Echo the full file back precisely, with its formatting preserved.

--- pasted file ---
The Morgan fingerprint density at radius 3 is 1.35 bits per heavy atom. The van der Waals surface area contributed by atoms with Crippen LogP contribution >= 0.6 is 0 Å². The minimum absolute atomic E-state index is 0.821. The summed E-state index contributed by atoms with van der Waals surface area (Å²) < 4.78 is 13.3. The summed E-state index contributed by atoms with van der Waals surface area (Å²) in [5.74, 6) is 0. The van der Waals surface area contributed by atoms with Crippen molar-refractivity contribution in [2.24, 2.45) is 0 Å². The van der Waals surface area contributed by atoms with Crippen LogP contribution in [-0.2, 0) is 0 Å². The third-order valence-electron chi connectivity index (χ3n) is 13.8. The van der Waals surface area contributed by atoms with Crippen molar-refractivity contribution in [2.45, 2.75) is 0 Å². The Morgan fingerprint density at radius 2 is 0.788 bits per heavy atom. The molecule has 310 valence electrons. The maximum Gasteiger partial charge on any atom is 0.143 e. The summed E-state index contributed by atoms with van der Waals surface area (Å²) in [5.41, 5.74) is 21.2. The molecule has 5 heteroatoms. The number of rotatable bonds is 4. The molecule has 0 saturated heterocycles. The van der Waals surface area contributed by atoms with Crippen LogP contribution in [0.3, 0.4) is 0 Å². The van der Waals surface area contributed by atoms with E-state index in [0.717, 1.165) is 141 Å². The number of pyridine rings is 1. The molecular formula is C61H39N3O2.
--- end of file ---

The Morgan fingerprint density at radius 3 is 1.35 bits per heavy atom. The van der Waals surface area contributed by atoms with Crippen LogP contribution >= 0.6 is 0 Å². The minimum absolute atomic E-state index is 0.821. The summed E-state index contributed by atoms with van der Waals surface area (Å²) < 4.78 is 13.3. The summed E-state index contributed by atoms with van der Waals surface area (Å²) in [5.74, 6) is 0. The van der Waals surface area contributed by atoms with Crippen molar-refractivity contribution in [2.24, 2.45) is 0 Å². The van der Waals surface area contributed by atoms with Crippen LogP contribution in [-0.2, 0) is 0 Å². The third-order valence-electron chi connectivity index (χ3n) is 13.8. The van der Waals surface area contributed by atoms with Crippen molar-refractivity contribution in [2.45, 2.75) is 0 Å². The Morgan fingerprint density at radius 2 is 0.788 bits per heavy atom. The molecule has 310 valence electrons. The maximum Gasteiger partial charge on any atom is 0.143 e. The summed E-state index contributed by atoms with van der Waals surface area (Å²) in [5.41, 5.74) is 21.2. The molecule has 5 heteroatoms. The number of rotatable bonds is 4. The molecule has 0 saturated heterocycles. The van der Waals surface area contributed by atoms with Crippen LogP contribution in [0.3, 0.4) is 0 Å². The van der Waals surface area contributed by atoms with E-state index in [0.717, 1.165) is 141 Å². The number of pyridine rings is 1. The molecular formula is C61H39N3O2.